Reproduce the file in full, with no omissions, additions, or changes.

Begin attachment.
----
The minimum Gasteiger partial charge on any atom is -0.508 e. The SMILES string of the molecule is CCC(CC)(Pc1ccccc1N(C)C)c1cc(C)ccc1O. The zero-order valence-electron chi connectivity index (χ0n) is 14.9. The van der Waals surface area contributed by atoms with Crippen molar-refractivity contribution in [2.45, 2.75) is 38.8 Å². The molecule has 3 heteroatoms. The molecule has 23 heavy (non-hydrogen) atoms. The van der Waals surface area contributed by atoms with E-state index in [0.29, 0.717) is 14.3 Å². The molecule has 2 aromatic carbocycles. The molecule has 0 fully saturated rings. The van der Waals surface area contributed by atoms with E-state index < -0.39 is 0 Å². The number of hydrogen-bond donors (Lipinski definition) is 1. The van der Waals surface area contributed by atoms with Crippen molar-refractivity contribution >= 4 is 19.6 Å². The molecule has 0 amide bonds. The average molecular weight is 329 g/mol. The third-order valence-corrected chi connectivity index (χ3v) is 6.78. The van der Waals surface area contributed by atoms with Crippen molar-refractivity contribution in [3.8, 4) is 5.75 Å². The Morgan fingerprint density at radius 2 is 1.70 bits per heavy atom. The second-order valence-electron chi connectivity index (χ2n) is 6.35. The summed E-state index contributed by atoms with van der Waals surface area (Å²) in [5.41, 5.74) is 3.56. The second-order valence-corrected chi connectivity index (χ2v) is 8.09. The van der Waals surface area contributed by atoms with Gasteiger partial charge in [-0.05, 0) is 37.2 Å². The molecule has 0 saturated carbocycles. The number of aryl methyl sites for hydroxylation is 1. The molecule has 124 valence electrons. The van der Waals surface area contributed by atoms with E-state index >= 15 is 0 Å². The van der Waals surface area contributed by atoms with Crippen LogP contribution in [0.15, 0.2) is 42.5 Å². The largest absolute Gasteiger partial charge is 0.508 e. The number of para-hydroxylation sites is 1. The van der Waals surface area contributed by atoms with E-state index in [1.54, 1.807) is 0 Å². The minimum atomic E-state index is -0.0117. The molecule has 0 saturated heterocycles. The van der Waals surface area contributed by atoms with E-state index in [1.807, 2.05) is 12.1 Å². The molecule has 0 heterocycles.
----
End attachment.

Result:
The minimum Gasteiger partial charge on any atom is -0.508 e. The SMILES string of the molecule is CCC(CC)(Pc1ccccc1N(C)C)c1cc(C)ccc1O. The zero-order valence-electron chi connectivity index (χ0n) is 14.9. The van der Waals surface area contributed by atoms with Crippen molar-refractivity contribution in [2.45, 2.75) is 38.8 Å². The molecule has 3 heteroatoms. The molecule has 23 heavy (non-hydrogen) atoms. The van der Waals surface area contributed by atoms with E-state index in [0.29, 0.717) is 14.3 Å². The molecule has 2 aromatic carbocycles. The molecule has 0 fully saturated rings. The van der Waals surface area contributed by atoms with E-state index < -0.39 is 0 Å². The number of hydrogen-bond donors (Lipinski definition) is 1. The van der Waals surface area contributed by atoms with Crippen molar-refractivity contribution >= 4 is 19.6 Å². The molecule has 0 amide bonds. The average molecular weight is 329 g/mol. The third-order valence-corrected chi connectivity index (χ3v) is 6.78. The van der Waals surface area contributed by atoms with Crippen molar-refractivity contribution in [3.8, 4) is 5.75 Å². The Morgan fingerprint density at radius 2 is 1.70 bits per heavy atom. The second-order valence-electron chi connectivity index (χ2n) is 6.35. The summed E-state index contributed by atoms with van der Waals surface area (Å²) in [5.41, 5.74) is 3.56. The second-order valence-corrected chi connectivity index (χ2v) is 8.09. The van der Waals surface area contributed by atoms with Gasteiger partial charge in [-0.05, 0) is 37.2 Å². The molecule has 0 saturated carbocycles. The number of aryl methyl sites for hydroxylation is 1. The molecule has 124 valence electrons. The van der Waals surface area contributed by atoms with E-state index >= 15 is 0 Å². The van der Waals surface area contributed by atoms with Crippen LogP contribution in [0.15, 0.2) is 42.5 Å². The largest absolute Gasteiger partial charge is 0.508 e. The number of para-hydroxylation sites is 1. The van der Waals surface area contributed by atoms with E-state index in [1.54, 1.807) is 0 Å². The minimum atomic E-state index is -0.0117. The molecule has 0 saturated heterocycles. The van der Waals surface area contributed by atoms with E-state index in [1.807, 2.05) is 12.1 Å². The molecule has 0 heterocycles.